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Safety is continuous mindset

22 Mar 2005 | Lance Cpl. Athanasios L. Genos

For three days Headquarters and Service Company, 3rd Battalion, 8th Marine Regiment, held meetings on different safety concerns around their living area and other areas of Camp Fallujah March 22 through the 24 to help eliminate preventable accidents.

Weapons handling, weapons maintenance, hygiene habits, use of supplements, personnel accountability, vehicle driving and ground guiding were some of topics discussed. During the three days, troops attended classes by a number of instructors and subject matter experts.

"With new policies coming out, the class is a way to get everyone up to speed on the current and up-to-date information," explained 1st Lt. Daniel J. Nilsson, Headquarters and Service Company Commander and St. Paul, Minn., native.

The weapons handling and maintenance class allowed the Marines to refresh themselves with weapons safety and the proper way to clean them while in an arid, desert climate.

"We are going back and mentally checking our knowledge and understanding of the weapons systems and how we properly clean them," explained Nilsson.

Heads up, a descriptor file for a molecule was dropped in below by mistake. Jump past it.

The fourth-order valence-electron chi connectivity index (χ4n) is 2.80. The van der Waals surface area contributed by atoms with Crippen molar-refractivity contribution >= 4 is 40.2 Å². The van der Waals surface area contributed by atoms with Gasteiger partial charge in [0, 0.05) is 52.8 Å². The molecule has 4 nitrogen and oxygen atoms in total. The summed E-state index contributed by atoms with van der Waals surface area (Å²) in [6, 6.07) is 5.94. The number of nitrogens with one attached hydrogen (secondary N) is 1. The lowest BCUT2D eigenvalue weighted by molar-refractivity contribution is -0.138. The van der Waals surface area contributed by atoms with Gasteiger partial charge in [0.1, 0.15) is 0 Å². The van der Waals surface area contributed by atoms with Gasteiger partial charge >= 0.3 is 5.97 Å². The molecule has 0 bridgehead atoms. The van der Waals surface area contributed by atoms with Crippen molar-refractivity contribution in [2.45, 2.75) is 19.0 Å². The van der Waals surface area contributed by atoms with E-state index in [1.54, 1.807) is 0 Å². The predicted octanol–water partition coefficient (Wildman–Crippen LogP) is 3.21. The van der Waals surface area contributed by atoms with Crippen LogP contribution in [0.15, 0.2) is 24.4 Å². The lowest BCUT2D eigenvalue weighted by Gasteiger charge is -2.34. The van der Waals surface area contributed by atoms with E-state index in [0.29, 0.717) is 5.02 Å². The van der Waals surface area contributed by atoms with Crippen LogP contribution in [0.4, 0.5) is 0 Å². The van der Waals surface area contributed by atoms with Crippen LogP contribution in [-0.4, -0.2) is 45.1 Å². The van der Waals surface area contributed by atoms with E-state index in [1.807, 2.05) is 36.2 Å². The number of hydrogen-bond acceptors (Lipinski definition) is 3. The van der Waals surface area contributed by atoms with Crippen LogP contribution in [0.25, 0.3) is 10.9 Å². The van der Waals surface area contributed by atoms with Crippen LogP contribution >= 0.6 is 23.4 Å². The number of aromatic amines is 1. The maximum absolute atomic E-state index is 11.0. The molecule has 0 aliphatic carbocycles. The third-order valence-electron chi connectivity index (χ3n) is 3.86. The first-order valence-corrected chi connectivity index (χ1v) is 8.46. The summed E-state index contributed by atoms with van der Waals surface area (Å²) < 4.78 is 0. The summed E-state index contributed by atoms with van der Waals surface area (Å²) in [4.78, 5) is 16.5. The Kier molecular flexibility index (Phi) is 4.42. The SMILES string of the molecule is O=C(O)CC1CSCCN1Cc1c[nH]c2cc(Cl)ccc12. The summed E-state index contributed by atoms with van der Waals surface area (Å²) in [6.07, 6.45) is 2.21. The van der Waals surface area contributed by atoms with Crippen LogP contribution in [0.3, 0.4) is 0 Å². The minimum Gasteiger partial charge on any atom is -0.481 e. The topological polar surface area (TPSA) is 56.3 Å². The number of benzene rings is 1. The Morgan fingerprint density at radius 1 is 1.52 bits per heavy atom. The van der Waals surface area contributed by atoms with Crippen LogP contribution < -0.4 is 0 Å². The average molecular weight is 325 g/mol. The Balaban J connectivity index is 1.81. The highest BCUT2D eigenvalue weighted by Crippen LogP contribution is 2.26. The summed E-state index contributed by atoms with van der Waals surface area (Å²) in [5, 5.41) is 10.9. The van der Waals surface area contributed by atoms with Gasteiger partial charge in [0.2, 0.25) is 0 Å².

Like maintaining a personal weapon, each Marine must maintain his health to stay safe in a combat environment.  Some Marines take diet supplements to aid in performance while working out at the gym. To educate Marines about these supplements, corpsmen explained the risks of taking certain supplements as well as taking too much. 

"We have many challenges while in combat, and we don't want to fight sickness and unhealthiness when we are out there," he said.

Another vital part to mission accomplishment is accountability of men, weapons and equipment.  This is everyone's responsibility from small unit leaders to commanding officers.

Not only are all Marines responsible for accountability, they are also responsible for safety. Top on the list of safety issues discussed was safe driving. It was reiterated that it is something practiced not only at home, but also while deployed in Iraq.   

Even with a well-maintained vehicle you can find yourself in an unsafe operating environment. One standard practice to help prevent vehicle accidents is using ground guides in certain congested areas. 

"Doing pre-combat checks, continuing preventative maintenance and maintaining accountability of gear and vehicles benefits all of us by helping prevent injuries and save lives," he stated.

Safety stand-downs, like this one, ensure Marines are aware of and prepared to deal with safety issues while here conducting counter-insurgency operations as a part of the Global War on Terrorism.